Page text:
In the Maine races, Piers (34:22) joined Emily LeVan and Julia Kirtland as the only Maine women to win TD Beach to Beacon three times. Despite the difficult weather conditions, Piers, who has been on a tear this season, including a master’s win and 13th overall finish at the Peachtree 10K, still managed to challenge her 2009 course record of 34:17. She finished just out of the top 10 at 11th place overall and also won the Masters Women title.
Erica Jesseman, 23, of Scarborough, finished a strong second (35:43) while celebrated Maine schoolgirl runner Abbey Leonardi, 18, of Kennebunkport, who will attend Oregon on a scholarship, took third (36:27).
The Maine men’s race featured a friendly showdown between former Falmouth High School teammates Shaw and Jonny Wilson, 24, who entered the race as the dominant runner on the Maine roads in 2012, winning a series of top races. But he had yet to compete against Shaw (30:37), a Dartmouth track star who is back in Maine following a stellar senior year. Shaw finished 13th overall. Wilson (30:51) had to settle for second this time, with Robert Gomez (31:50), 29, of Saco finishing third.
In all, prize money of more than $60,000 was awarded to the runners, including $10,000 for the overall male and female winners, $5,000 for the second place winners and cash prizes for the top 10 finishers and in the different categories. The Maine Resident winners received $1,000.
Other winners included: Masters Men – Dennis Simonaitis, 50, of Rochester, N.Y. (32:32); Masters Women – Sheri Piers, 41, of Falmouth (34:22); Wheelchair Division, Men – Craig Blanchette, 44, of Battle Ground, Wash. (23:38) – his second title, and Women – Cheri Blauwet, 32, of Boston (34:43).
In the Senior Division (50+) – Men – Dennis Simonaitis, 50, of Rochester, N.Y.. (33:32); Women – Erin Chalat, 51, of Cape Elizabeth, Maine (43:26).
Also, in the IDEXX Corporate Challenge, pitting teams of athletes from a number of New England corporations and businesses, Unum again won first place in the mixed team division, BIW won the men’s division, Maine Health the women’s division, and IDEXX for the first time 10K division.
“This race was as spectacular as all the others have been,” said David Weatherbie, race president for each of the 15 years. “We’ve had some warm and humid conditions the past few years, but that’s done little to dampen the enthusiasm of all involved, including the runners. A ton of work and effort goes into the TD Beach to Beacon and I am very proud and grateful of our sponsors, organizing committee, volunteers, DMSE, and the Town of Cape Elizabeth and its residents for their efforts, year in and year out.”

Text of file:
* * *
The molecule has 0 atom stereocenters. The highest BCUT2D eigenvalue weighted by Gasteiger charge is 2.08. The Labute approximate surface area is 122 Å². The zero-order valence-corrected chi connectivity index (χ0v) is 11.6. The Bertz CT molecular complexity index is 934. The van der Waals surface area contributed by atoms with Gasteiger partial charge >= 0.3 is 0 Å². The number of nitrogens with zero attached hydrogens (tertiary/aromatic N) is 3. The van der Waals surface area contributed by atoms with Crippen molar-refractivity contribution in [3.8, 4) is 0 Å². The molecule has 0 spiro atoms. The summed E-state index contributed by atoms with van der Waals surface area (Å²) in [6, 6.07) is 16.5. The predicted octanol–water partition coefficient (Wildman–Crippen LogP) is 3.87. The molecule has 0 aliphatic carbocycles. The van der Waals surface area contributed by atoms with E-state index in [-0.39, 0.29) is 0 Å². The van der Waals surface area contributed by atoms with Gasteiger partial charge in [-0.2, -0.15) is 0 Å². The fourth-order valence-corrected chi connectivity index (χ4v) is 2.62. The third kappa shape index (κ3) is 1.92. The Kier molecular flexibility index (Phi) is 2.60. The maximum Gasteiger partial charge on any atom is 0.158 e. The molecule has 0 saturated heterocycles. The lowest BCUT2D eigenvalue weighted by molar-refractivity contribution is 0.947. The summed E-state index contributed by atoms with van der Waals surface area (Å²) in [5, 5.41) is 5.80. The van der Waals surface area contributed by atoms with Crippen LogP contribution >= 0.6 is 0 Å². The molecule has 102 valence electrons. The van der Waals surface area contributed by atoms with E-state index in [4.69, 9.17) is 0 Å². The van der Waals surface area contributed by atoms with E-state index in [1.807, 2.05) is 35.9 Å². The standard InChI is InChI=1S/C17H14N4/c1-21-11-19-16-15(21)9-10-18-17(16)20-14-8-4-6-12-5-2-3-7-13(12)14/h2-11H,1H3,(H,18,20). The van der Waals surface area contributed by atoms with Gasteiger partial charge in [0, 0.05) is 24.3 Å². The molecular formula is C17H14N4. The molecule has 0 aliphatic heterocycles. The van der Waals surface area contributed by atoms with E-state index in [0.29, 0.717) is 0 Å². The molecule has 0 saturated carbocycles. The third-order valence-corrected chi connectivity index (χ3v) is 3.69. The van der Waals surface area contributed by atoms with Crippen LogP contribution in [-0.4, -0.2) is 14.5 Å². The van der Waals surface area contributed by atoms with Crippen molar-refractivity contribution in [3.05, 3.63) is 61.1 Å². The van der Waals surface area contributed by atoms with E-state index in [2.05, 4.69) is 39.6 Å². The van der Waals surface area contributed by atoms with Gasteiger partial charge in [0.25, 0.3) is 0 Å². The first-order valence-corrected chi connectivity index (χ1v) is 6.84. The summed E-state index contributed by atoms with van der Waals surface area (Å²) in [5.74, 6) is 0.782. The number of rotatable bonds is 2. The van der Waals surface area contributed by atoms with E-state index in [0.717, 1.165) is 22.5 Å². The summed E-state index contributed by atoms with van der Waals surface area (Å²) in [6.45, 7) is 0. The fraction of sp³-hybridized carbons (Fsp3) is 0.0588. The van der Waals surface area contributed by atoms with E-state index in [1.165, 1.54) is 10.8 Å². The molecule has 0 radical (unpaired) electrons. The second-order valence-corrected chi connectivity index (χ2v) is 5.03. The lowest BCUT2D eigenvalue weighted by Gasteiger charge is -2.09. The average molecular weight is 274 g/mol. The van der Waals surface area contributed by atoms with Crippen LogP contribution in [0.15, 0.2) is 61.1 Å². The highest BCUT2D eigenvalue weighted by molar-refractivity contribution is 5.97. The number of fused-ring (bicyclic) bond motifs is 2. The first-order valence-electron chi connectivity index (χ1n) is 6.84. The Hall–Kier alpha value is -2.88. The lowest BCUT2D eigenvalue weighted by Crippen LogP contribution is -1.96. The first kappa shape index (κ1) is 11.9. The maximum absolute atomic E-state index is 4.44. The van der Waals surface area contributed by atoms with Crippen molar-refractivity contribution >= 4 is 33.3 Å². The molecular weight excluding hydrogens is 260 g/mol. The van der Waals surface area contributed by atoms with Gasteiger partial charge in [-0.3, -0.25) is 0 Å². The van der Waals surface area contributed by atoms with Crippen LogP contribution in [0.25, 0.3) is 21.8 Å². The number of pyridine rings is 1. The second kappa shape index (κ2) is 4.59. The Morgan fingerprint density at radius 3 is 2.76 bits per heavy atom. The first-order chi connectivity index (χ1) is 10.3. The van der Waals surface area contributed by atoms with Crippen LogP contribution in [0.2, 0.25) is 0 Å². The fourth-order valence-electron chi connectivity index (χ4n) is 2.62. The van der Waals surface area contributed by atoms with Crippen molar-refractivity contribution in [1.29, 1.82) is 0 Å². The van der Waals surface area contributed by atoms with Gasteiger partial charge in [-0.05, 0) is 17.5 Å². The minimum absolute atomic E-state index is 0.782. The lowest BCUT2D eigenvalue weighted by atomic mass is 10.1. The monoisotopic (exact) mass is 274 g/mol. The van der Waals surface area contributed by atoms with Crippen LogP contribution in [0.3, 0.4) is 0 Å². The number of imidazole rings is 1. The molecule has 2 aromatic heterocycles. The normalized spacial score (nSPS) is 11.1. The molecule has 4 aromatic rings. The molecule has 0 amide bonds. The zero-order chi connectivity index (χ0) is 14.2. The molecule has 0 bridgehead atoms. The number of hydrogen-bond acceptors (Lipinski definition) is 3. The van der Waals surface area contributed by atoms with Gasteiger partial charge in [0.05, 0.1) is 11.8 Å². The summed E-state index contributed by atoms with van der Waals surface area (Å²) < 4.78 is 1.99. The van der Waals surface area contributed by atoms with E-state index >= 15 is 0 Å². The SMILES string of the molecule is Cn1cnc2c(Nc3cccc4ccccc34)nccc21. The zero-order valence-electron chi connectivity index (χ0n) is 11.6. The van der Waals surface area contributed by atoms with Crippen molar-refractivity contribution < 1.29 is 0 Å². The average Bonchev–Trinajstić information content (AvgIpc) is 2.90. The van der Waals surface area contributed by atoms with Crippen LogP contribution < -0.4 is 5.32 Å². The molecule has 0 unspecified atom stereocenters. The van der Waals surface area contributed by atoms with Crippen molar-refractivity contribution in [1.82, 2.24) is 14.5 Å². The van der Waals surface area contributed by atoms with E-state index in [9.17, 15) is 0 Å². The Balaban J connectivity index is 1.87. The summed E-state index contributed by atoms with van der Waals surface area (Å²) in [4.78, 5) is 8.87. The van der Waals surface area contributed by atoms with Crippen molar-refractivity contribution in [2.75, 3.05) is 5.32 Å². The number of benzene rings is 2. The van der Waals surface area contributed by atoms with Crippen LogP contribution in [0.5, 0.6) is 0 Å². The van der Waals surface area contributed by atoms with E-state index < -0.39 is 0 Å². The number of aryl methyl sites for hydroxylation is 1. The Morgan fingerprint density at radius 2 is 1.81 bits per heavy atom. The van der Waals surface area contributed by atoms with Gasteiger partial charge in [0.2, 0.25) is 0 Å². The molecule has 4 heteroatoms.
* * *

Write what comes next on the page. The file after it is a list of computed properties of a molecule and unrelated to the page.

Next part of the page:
The TD Bank Beach to Beacon 10K is one of the most sought-after road races in the country, combining small-town charm with big-city crowds and top world-class athletes. In 2012 for the first time, more than 6,000 runners followed the winding course through the coastal town of Cape Elizabeth, starting near Crescent Beach State Park on Route 77, and crossed the finish line at the Portland Head Light, the most photographed lighthouse in the world.
Each finisher of Saturday’s race will receive a special medal commemorating the 15th race.
Founded by TD Bank and Olympic gold medalist Joan Benoit Samuelson, a Cape Elizabeth native, the TD Beach to Beacon benefits a different charity each year.
The beneficiary of this year’s race is the Center for Grieving Children ( www.cgcmaine.org ), a Portland, Maine-based nonprofit organization providing support to bereaved children and families, which received a $30,000 donation from the TD Charitable Foundation. TD Bank has now donated a total of $450,000 to Maine charities over the history of the race.
Larry Wold, TD Bank president in Maine, completed the race for the 15th consecutive time on Saturday.
“What strikes me most about this event, each and every year, is the spirit of the runners and the volunteers, everyone who participates,” he said. “We at TD Bank feel tremendously fortunate to be a part of this world-class event.”
The race is directed by Dave McGillivray of DMSE Sports ( www.dmsesports.com ), who has organized every TD Bank Beach to Beacon and also directs the B.A.A Boston Marathon and other events around the world.
In addition to title sponsor TD Bank, other major corporate partners this year include Hannaford, Poland Spring, MaineHealth, Fairchild Semiconductor, Nike, Northeast Delta Dental, IDEXX and WCSH6.